Wednesday, July 27, 2016

The Enigma of the Biblical Bath and Volume Measurement during the First Temple


Biblical Bath – Judahite Storage-Jar

During the First Temple era, there was no prearranged or fixed method of liquid volume measurements prevailing in Judah. The biblical bath that had been assumed to be the basic measurement of the system had not been a measurement at all but a popular vessel, the Judahite storage-jar which was also called the lmlk jar. The other two vessels were the nebel and the kad which were used for other purpose.

The log, hin and the issaron, termed as `measurements’ were considered as part of the system of liquid volume measurements and were really vessels which were part of the official Temple cult all through the Second Temple era and were not part of the First Temple administration and economy.

The source of the presumed Judahite First Temple era liquid volume measurement system was the bath, comprising of six  or 72 log which also includes the issaron and classified as one-tenth of a bath, as a liquid volume measurement. Three foremost sources had been utilised for reconstructing this liquid volume measurement system – the biblical text, various vessels exposed during archaeological excavations and the epigraphic finds.

Biblical References Testify Fixed Measurements of Liquid Volume

Out of these three sources, the biblical text is said to be the most important for First Temple reality where several of the scholars had presumed that biblical references tends to testify fixed measurements of liquid volume. On close examination of the text it was disclosed that what the scholars had termed as measurements was in reality, vessels that were part of the official cult of the Temple most of which were utilised during the Second Temple age.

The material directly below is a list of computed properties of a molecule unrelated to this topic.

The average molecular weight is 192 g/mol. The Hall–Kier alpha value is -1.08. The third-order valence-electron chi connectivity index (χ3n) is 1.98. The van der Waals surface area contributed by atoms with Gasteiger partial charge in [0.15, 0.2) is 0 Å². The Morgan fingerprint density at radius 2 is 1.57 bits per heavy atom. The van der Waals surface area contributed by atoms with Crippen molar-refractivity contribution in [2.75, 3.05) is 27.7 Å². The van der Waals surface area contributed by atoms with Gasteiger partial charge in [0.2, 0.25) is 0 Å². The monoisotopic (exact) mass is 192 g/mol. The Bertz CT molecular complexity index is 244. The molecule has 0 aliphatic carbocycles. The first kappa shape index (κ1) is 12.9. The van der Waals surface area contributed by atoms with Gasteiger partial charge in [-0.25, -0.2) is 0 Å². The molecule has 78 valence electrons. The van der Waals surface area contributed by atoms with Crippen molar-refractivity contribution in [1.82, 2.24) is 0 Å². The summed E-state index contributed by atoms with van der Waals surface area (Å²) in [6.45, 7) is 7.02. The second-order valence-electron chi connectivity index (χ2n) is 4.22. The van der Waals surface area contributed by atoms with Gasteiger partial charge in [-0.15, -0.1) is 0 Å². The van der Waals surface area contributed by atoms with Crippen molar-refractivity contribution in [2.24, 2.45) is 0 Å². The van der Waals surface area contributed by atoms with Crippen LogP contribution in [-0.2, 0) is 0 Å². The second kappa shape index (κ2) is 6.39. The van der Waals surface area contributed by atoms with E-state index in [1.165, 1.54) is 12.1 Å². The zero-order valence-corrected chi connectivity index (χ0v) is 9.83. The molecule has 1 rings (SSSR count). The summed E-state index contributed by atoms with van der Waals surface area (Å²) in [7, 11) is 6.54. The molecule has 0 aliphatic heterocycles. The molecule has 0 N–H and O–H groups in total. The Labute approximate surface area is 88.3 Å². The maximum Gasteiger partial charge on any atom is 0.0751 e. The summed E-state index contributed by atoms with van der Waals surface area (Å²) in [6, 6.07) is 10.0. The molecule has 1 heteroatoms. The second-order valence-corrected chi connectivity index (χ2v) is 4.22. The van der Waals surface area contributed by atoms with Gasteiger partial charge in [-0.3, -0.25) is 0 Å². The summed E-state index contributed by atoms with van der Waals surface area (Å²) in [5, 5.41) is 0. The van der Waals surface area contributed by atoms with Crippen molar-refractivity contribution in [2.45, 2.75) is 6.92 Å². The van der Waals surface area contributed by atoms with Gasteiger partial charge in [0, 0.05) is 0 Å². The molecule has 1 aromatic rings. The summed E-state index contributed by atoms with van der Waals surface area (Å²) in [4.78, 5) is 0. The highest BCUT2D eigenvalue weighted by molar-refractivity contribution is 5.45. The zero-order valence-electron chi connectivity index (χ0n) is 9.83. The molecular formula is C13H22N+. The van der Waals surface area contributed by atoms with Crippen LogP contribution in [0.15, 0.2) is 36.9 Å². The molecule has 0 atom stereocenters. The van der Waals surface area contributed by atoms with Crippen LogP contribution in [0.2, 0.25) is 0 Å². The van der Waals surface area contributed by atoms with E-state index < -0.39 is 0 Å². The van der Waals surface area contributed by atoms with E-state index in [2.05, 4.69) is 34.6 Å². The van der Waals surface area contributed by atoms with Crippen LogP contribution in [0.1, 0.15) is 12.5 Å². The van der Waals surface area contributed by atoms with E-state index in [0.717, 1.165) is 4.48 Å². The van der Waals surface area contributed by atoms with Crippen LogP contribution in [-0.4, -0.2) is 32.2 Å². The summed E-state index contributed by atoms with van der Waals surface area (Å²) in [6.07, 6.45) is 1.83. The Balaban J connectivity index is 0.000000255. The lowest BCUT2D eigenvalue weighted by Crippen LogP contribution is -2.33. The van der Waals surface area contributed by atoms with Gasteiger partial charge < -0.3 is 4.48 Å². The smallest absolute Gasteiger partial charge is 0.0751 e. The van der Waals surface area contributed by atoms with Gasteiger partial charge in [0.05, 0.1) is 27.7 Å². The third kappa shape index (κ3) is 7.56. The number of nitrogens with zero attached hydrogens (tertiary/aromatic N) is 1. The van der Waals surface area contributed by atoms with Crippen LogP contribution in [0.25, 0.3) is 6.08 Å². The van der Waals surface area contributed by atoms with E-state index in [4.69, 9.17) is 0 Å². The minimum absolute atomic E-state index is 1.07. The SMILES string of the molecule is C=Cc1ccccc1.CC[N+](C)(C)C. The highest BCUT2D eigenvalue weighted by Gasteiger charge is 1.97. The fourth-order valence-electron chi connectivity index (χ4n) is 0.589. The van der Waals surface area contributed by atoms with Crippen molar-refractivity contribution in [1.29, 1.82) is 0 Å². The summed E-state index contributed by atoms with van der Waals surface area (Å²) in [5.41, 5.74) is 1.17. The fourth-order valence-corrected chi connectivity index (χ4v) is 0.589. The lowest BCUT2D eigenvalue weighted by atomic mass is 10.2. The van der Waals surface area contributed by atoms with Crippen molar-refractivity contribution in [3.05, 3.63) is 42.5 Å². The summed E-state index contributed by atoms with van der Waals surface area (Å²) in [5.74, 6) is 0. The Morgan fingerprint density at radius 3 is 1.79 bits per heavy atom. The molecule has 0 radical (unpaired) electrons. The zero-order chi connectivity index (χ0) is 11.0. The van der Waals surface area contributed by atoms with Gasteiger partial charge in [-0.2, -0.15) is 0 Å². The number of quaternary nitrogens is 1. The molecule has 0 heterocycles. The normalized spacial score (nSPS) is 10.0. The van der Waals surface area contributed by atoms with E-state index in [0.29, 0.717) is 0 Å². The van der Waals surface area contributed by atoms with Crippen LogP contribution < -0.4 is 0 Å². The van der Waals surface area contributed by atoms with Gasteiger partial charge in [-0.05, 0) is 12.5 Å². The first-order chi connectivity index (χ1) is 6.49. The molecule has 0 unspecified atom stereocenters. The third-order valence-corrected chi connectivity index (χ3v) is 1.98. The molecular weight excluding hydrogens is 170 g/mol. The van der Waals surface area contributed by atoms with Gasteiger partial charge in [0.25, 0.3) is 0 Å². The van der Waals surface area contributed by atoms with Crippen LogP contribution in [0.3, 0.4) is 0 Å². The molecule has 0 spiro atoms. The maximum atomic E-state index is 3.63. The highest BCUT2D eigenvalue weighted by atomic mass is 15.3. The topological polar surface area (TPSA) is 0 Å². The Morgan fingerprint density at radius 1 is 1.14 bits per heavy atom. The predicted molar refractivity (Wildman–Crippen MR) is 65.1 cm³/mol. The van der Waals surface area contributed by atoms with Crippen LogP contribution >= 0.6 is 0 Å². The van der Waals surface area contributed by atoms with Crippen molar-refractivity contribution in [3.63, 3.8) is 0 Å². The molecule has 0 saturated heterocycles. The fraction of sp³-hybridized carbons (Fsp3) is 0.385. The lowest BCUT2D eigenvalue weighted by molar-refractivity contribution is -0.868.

The term `log’ has been cited five times in the Bible, all of which is in the same chapter in Leviticus – 14:10, 12, 15, 21 and 24. The `log’ is not a measurement but an oil vessel which can be lifted for waving in the Temple cult or is used for pouring, Leviticus 15 is dated to the post-exilic age with no evidence of using the log within the administration or economy at the time of the First of the Second Temple age.

The word hin is mentioned in the Bible 22 times and in all cases it is linked with the Temple cult. Just like the `log’, the hin also was not a liquid volume measurement during that period but a vessel.

`Hin’ – Egyptian Loanword for Vessel for Oil/Wine

The name of the vessel, hin could be an Egyptian loanword for a vessel for oil or wine which was utilised for the purpose of the cult. Moreover, the hin does not occur in the Deutronomistic history or in epigraphic sources and hence there is no indication of its use in the administration or the economy of the First or the Second Temple periods.

In addition, there is no mention for understanding the hin as a sixth of a bath on the foundation of the references in Ezekiel mostly since one can only learn from the texts that the hin had been well-known containing vessels for the use of cult, for offering and for creating ointments.

You could also utilise a half hin, or a third hin or a quarter hin. Based on the fact that there is no confirmation of the use of the hin in the administration or economy it could be guessed that it could be a special, possibly a small and open vessel with restricted use in the cult of the Temple.

No comments:

Post a Comment

Note: Only a member of this blog may post a comment.